Today, I believe DDD is less about POROs versus ActiveRecord and more about simply focusing on understanding your problem domain. It’s about putting the D in DDD.



    • Thanks for your comment. I haven’t mentioned other ORMs available for Rails because:

      1. Most Rails developers still use AR. Thus, if you start apply DDD principles to an existing application you will probably have to deal with AR a lot.
      2. The post was already too long so I’ve decided to cover everything related to the object life cycle (including other persistence alternatives) in another post.

      I completely agree with you that a deep understanding of the domain is more important than factories, services or repositories.


  • Aaron

    I like the idea of an external service layer for the business logic, and that’s the defacto for the java web world.
    Sometime the rails’ rich model strategy does make things hard to maintain, especially for large projects.

  • Andrea

    Great Post.
    Btw using an observer for the after_create call will not avoid you need to stub the twitter service. Any time you will save the Post object the Observer will be fired and that will complain if the twitter object is not there.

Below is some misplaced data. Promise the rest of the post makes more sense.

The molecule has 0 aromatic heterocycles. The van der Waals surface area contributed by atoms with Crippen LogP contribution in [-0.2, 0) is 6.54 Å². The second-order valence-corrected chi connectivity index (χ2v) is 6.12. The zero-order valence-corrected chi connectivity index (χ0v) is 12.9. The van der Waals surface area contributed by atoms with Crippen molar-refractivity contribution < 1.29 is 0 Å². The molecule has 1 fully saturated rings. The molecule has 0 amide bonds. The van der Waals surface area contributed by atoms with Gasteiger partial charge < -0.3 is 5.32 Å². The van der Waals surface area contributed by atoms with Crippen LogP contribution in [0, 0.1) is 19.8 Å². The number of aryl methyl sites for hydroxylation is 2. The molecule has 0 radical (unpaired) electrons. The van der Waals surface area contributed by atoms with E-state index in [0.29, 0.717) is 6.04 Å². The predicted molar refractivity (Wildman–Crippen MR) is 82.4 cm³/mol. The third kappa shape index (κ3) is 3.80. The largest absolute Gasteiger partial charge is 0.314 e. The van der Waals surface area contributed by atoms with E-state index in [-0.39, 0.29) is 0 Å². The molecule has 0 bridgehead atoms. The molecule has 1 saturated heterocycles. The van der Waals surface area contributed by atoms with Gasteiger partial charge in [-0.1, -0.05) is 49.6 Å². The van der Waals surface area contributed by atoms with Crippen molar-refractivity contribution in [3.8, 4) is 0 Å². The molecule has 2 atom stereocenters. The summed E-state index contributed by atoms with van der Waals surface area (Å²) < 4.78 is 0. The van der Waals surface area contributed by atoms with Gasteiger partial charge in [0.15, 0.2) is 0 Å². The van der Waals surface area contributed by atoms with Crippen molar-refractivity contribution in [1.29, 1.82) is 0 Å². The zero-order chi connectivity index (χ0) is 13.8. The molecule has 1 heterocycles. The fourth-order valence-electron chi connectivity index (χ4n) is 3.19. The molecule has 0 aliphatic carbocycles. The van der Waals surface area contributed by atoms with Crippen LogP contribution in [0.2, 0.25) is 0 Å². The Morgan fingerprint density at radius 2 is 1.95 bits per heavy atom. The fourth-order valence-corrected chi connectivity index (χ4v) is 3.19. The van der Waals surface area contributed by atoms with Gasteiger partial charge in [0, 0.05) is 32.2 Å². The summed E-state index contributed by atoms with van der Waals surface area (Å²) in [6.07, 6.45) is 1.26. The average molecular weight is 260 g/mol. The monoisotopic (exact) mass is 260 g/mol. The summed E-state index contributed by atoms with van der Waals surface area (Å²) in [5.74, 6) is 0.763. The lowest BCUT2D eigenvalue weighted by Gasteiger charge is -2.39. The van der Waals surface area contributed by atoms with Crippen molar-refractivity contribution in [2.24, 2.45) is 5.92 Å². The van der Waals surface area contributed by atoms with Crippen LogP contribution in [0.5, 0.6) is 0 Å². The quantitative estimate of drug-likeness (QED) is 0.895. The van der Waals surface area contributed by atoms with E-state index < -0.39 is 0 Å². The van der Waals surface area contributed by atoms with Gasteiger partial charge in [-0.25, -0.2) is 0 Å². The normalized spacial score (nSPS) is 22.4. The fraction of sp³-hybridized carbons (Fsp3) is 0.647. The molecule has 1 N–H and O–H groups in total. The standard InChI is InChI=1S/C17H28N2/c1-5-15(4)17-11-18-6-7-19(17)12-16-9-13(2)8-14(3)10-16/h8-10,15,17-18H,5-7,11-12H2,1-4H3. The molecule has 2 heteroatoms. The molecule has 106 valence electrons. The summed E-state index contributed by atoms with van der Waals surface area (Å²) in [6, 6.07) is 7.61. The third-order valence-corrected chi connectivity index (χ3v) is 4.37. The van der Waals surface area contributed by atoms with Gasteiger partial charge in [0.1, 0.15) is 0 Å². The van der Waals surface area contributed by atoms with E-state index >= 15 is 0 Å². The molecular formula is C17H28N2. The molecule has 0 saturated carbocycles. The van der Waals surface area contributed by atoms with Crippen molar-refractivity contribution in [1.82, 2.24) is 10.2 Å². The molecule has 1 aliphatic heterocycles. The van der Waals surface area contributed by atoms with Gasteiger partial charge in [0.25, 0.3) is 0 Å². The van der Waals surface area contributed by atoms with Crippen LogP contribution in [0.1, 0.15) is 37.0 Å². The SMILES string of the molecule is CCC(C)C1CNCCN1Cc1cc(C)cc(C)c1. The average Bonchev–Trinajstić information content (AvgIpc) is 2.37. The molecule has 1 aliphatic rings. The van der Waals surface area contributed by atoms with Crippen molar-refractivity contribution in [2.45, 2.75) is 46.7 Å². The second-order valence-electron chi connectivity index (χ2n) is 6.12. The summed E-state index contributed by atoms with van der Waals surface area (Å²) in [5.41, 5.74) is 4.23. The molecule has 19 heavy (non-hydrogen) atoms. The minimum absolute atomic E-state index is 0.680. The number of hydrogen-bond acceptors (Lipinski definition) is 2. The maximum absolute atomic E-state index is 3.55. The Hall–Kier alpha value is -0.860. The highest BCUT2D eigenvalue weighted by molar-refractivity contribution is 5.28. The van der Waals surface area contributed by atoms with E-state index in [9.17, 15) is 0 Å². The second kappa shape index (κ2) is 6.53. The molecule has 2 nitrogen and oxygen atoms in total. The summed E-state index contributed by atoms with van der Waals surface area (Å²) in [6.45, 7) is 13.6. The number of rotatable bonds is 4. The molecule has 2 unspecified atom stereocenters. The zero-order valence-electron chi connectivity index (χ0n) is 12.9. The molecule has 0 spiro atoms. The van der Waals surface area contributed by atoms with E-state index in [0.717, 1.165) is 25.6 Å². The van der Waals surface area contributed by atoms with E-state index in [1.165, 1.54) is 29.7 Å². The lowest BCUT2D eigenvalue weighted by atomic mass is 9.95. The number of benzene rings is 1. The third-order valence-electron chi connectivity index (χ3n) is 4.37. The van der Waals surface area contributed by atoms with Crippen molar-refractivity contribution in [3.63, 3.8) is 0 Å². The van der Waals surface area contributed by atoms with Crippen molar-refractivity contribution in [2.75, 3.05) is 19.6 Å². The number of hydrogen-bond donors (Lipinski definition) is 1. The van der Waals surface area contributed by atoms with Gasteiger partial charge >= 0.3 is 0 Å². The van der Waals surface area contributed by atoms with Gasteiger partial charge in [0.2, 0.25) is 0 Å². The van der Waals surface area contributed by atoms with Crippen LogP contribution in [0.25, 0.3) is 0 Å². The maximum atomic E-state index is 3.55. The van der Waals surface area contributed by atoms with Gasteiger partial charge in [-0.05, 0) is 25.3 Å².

• Thanks for you comment, Andrea. You don’t need to stub the service. What you should do instead is to disable all observers when you run unit tests. There are many ways to do it, and you can check out one of them here.


  • Gian Carlo

    First of all thanks for great post. I arrived in the Rails land two years ago after more than ten years in the Java world and I enjoyed very much the fresh air of change for all the reason you can imagine.
    But after almost two year on the same Rails project I began to see some of the limits that in my POV are coming from a lack of OO in some of the areas and of DDD style on others.